Voters rejected a Beavercreek levy request Tuesday.

Beavercreek school levy will return to voters in November after loss

Beavercreek City Schools will return to the voters this fall after a narrow levy loss in Tuesday’s spring election, the schools superintendent said.

Voters rejected Beavercreek City Schools’ proposed 6-mill substitute levy by a narrow margin — 50.4 to 49.6 percent, according to unofficial election results.

NEW: Beavercreek schools to try levy again in fall

Board of education members will likely seek another substitute levy, said Superintendent Paul Otten.

“We definitely will be returning to the voters because we have to get this approved,” Otten said. “We just see so many benefits with this (substitute levy), not only for the school district but for the community as a whole.”

Otten said he will recommend board members seek another substitute levy, but also said the district will need to do a better job educating the public on the levy.

MORE: Beavercreek schools levy narrowly rejected

The property tax levy would have generated $10.4 million for the district in its first year, and would not have increased annual costs for residents. The owner of a home worth $100,000 would have paid $210 annually, according to the Greene County Auditor’s office.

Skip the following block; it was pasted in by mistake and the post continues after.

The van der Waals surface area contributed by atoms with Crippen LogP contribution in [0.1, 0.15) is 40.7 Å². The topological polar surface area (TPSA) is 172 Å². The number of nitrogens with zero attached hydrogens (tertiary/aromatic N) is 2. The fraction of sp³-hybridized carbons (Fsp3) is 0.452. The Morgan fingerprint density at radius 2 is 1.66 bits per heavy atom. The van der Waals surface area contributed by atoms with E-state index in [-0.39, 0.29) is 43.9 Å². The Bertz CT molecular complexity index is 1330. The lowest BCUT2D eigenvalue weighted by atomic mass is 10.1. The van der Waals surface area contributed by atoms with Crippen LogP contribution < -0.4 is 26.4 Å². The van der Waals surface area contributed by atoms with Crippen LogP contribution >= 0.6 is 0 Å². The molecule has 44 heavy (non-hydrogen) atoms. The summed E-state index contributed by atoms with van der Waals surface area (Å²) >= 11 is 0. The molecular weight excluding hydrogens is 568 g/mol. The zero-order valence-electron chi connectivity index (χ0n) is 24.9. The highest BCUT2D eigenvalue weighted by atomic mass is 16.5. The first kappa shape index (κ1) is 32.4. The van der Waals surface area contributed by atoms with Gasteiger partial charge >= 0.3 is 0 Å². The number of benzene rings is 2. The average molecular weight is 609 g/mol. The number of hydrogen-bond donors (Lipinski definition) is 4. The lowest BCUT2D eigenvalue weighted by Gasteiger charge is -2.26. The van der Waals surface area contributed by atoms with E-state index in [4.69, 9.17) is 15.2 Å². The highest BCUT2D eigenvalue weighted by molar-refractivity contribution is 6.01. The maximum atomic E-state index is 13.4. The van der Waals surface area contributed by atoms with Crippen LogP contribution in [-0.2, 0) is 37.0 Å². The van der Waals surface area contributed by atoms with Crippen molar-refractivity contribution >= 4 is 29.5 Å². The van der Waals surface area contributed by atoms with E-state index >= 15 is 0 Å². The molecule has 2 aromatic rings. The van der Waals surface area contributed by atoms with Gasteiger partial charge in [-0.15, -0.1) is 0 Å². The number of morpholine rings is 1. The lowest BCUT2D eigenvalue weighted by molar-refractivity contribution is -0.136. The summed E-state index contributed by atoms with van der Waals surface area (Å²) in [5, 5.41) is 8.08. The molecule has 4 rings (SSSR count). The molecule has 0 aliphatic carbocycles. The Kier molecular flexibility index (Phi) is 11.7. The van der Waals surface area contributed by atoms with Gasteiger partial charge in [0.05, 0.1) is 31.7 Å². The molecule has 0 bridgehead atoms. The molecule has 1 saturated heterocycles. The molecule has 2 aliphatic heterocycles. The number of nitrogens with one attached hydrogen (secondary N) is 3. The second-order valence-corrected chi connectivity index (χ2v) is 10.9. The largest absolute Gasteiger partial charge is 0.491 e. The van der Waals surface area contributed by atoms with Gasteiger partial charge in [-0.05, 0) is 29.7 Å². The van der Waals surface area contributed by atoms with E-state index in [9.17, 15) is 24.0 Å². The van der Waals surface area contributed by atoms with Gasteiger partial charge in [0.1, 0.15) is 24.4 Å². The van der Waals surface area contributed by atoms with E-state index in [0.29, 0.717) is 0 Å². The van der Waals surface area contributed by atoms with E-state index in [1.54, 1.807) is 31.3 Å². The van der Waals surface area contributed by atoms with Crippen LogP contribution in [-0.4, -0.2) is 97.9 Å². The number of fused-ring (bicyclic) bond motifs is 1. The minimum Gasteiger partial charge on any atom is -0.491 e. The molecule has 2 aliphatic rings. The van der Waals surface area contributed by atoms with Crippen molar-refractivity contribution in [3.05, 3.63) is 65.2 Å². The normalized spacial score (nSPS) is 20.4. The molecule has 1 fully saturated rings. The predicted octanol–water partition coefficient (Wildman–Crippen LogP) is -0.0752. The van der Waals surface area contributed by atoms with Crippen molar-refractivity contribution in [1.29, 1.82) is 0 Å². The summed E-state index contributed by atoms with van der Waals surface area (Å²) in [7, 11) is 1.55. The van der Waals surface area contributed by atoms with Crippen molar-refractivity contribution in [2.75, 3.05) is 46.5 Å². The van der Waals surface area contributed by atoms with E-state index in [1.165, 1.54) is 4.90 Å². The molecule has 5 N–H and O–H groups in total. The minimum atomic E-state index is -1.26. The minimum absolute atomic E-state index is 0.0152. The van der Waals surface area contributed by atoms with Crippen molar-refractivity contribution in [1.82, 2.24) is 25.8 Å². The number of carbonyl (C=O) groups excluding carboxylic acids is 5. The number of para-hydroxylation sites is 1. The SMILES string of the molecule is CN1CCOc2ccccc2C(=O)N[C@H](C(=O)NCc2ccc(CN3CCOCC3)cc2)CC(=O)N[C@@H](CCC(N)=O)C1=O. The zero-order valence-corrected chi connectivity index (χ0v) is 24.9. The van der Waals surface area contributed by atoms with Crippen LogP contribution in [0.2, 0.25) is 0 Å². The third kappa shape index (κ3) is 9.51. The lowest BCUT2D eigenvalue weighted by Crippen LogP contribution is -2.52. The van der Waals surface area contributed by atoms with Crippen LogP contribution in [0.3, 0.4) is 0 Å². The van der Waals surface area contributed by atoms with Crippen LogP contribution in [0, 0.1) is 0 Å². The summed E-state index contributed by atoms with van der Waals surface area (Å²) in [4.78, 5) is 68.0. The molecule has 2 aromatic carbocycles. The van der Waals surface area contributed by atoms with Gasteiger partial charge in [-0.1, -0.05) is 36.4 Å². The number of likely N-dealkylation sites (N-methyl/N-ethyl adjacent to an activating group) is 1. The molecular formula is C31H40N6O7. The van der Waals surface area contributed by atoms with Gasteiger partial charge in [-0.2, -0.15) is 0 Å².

The vote would have transformed the levy from a five-year recurring measure to a permanent tax.

Substitute levies were only introduced in Ohio in 2008, allowing communities to change the terms of previously passed emergency levies.

RELATED: Small districts’ bond levies failed in 2016

An emergency levy produces a fixed dollar amount for the school district each year, regardless of new home construction. That generally means as new homes are constructed, increasing the overall tax base, each individual taxpayer’s burden goes down.

But a substitute levy keeps the tax rate the same, and can gradually produce more revenue for the school district, by applying that rate to new construction.

RELATED: See chart on school levy costs

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